Some states raising doubts about federal tests sent to nursing homes, citing shaky reliability
Feds advise using the rapid tests being sent to nursing homes as early warning.
Several states have curtailed using coronavirus testing equipment in nursing homes that was provided by the Trump Administration after concerns were raised about the results, including false positives that risk mistakenly sending vulnerable seniors into special COVID isolation wings that could ultimately expose them to the virus.
Since July, the administration had been rushing out the machines from manufacturers Becton, Dickinson and Company and Quidel to more than 14,000 facilities around the country in an attempt to identify outbreaks faster and stem the tide of the virus, which has taken a particular toll on the elderly, especially those in nursing homes and other assisted living facilities.
“We have a real crisis around testing,” said Dr. Michael Osterholm, an epidemiologist and director of the Center for Infectious Disease Research and Policy at the University of Minnesota. “We don't have the capacity to supply every facility with … the more reliable and accurate tests and the tests we do have are not accurate and unreliable.”
The machines process cheaper-to-produce kits known as antigen tests -- which can yield results in 15 minutes. While other diagnostic tests for COVID-19 like PCR tests look for genetic material from the virus, antigen tests look for molecules on the surface of the virus, diagnosing an active coronavirus infection faster than molecular tests.
Although they are not perfect, many experts view these tests as an important component in the effort to fight COVID-19. The rapid turnaround time means they can be used in bulk to screen dozens of people in quick succession, with any potentially positive cases later confirmed with a more accurate PCR test. These are the tests, for instance, that the White House requires everyone to take before they enter the complex.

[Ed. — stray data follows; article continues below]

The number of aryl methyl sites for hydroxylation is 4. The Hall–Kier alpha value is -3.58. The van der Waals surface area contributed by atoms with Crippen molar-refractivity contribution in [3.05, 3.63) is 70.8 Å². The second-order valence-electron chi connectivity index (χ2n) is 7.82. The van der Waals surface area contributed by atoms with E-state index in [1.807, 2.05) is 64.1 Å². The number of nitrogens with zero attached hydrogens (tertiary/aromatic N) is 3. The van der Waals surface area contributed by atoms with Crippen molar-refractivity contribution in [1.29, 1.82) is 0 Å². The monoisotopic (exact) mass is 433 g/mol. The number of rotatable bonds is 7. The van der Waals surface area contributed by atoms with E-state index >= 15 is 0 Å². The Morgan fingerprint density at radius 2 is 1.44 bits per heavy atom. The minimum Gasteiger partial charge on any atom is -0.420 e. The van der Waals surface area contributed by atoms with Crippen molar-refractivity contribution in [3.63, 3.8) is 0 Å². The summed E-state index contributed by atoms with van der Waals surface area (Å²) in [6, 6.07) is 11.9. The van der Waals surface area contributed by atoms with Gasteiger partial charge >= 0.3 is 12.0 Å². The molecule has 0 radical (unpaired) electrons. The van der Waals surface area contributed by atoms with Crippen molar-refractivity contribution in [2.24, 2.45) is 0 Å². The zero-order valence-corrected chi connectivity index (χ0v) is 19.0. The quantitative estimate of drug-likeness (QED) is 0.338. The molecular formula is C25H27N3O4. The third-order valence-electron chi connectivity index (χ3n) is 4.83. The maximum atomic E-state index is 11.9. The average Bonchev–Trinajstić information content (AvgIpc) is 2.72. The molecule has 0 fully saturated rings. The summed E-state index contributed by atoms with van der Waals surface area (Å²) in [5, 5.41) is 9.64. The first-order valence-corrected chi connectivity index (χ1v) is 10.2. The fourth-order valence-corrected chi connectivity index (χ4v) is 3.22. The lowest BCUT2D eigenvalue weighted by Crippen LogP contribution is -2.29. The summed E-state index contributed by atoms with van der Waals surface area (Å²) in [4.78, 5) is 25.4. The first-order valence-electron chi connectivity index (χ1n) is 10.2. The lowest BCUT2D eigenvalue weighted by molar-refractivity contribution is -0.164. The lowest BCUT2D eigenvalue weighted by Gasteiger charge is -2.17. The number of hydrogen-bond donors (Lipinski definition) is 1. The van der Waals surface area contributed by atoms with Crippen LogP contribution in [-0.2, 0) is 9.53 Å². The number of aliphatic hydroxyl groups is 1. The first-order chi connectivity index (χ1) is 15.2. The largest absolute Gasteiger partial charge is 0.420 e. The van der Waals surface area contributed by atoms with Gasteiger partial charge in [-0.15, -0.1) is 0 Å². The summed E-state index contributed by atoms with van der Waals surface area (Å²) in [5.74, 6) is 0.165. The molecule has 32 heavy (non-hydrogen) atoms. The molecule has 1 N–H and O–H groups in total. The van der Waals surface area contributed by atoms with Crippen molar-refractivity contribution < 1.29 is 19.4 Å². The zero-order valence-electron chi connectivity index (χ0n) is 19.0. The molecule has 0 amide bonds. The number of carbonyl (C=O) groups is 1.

“Antigen tests may be a better screening tool than a diagnostic tool,” said Dr. Mark Abdelmalek, an ABC News medical contributor. “It is a helpful way to screen many at risk people, especially if done frequently. Antigen tests may not be the best at telling you who has COVID, but they can be very helpful for telling you who is likely to transmit COVID.”
Abdelmalek added that while antigen tests may not be as sensitive as molecular tests, they play a role in controlling the pandemic because of their ease, speed and potentially lower cost. The idea behind sending them to nursing homes, he said, was so rapid tests could serve as an early warning system, even though they might not find every case.
High rates of false positives in some cases
Some states are reporting that these tests, which have produced a rate of false negative results as high as 50%, according to an article published by the American Association for the Advancement of Science, are now also yielding false positives, an outcome of deeper concern to state health officials.
This was the case last week in Nevada, where health officials announced they would discontinue the use of antigen tests provided by the Centers for Medicare & Medicaid Services after state data reported that 60% of a sample from 60 positive antigen tests from 12 facilities of positives were false.
Days after announcing the halt, Nevada health officials grudgingly reversed course under pressure from the federal government, directing nursing homes to restart their use of the rapid coronavirus tests on Friday.
“We are very disappointed by the letter received today from the [Adm. Brett] Girior,” the federal health official who oversaw the distribution of testing equipment to nursing homes, said Dr. Ihsan Azzam, Nevada’s chief medical officer in a statement to health care providers.
“If this laboratory data discrepancy had been reported to Dr. Girior, we would hope he would have taken the same action as Nevada to protect our vulnerable population and ensure no further harm occurred while we further conducted our investigation,” Azzam said. “We too want more testing with rapid turnaround in Nevada, but the results of those tests must be accurate as they affect clinical care.”
On a call with reporters on Friday, Giroir said that all tests will have false positives.
“These are expected and appropriate, especially for screening tests when used in populations with a low prevalence of infection,” Giroir told reporters. “Bottom line, the recommendations in the Nevada letter are unjustified and not scientifically valid.”
Others sound the alarm
Nevada has not been alone in sounding alarms about the federal testing kits. Several states told ABC News they are also reevaluating the antigen testing equipment, with many of them saying they are providing nursing facilities with more accurate molecular tests, known as PCR (polymerase chain reaction) tests, that can take two to three days to process, assuming no backlog.
According to the FDA, PCR tests were designed to minimize false positives.